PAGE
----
NewDelhi: Rahul Gandhi, the former Congress president and present Wayanad MP, claimed on Friday that the Prime Minister Modi and Home Minister Shah used Pegasus spyware against the Indian state and our institutions.
“They have used it for political gains, they have used it in Karnataka and other states, they have used it as a tool to hamper investigations, they have used it against the Supreme Court, they have used it against all of this country’s democratic institutions. It is like Treason and it is the only word for it. “There is no other word for it,” Rahul Gandhi told media outside Parliament while protesting against the snooping issue.
He further stated that even “My phone was tapped.” It’s not about Rahul Gandhi’s privacy. I am an opposition leader in the house, and I raise people’s voices and this is an attack on the people’s freedom & voices. He demanded probe in the Pegasus snooping case along with the resignation of the Home Minister and inquiry against PM Modi under the guidance of Supreme Court”.
Meanwhile the govt has dismissed his allegation as baseless. BJP spoke person Rajya Vardhan Rathore said if he got the proof of phone tapping, then he must submit his phone to the concerned agencies for investigation as per the law. He further said that it was to divert attention and stall the ongoing monsoon session of Parliament in the guise of a report on Pegasus software, he said that the report was flashed just before the monsoon session of Parliament with an aim to “malign Indian democracy.”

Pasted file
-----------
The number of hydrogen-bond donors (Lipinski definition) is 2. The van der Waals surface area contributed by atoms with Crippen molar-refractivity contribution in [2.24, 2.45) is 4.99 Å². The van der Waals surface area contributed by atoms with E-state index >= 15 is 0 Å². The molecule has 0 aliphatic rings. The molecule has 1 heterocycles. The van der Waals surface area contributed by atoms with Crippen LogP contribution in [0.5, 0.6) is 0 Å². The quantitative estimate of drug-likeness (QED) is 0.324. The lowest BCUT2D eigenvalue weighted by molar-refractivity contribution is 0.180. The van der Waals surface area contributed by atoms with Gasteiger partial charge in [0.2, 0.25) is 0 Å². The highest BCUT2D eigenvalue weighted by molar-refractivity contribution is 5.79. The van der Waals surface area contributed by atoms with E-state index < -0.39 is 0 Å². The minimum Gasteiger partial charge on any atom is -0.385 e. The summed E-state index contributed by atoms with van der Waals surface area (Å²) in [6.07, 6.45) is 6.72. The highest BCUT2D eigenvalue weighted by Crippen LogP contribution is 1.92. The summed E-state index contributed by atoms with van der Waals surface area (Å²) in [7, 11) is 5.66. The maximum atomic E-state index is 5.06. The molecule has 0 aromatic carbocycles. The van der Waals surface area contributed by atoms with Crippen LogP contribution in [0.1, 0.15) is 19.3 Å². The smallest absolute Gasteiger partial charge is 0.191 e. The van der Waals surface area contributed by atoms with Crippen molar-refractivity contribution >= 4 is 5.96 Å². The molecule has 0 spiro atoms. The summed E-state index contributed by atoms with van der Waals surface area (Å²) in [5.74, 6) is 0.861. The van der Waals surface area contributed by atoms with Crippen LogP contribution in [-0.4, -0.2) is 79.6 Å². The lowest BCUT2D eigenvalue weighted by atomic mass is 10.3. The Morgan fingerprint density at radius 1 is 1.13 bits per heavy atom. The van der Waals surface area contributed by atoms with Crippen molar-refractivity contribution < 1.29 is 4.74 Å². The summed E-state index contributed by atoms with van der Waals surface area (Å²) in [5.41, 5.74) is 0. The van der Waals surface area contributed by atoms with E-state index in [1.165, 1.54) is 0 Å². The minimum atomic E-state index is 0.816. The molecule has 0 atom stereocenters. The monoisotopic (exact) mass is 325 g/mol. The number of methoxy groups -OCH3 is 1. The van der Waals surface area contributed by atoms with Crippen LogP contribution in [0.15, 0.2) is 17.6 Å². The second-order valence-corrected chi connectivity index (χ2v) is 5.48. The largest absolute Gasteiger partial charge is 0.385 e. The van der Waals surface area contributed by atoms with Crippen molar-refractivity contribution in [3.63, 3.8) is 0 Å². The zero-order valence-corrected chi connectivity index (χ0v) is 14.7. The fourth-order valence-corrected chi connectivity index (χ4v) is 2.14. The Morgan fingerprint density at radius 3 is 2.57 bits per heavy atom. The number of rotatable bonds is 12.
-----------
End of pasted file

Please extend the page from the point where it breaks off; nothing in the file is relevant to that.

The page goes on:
Taking a jibe at Rahul Gandhi Assam’s CM Hemanta Biswa Sarma said that ‘it’s good that Rahul Gandhi has accepted that corrupt people fear PM Modi in India’ through his tweet.
The Pegasus reviews were revealed by The Wire in collaboration with 16 different international publications, including the Washington Post, The Guardian, and Le Monde, as media partners to an investigation conducted by Paris-based media non-profit organisation Forbidden Stories and rights organisation Amnesty International.
The investigation focuses on a leaked list of over 50,000 cellphone numbers from around the world that are thought to have been the target of surveillance by Israeli surveillance firm NSO Group’s Pegasus software program. However, the Israeli company has denied all the spying charges; saying questions must be asked to the clients (buyers) not the company.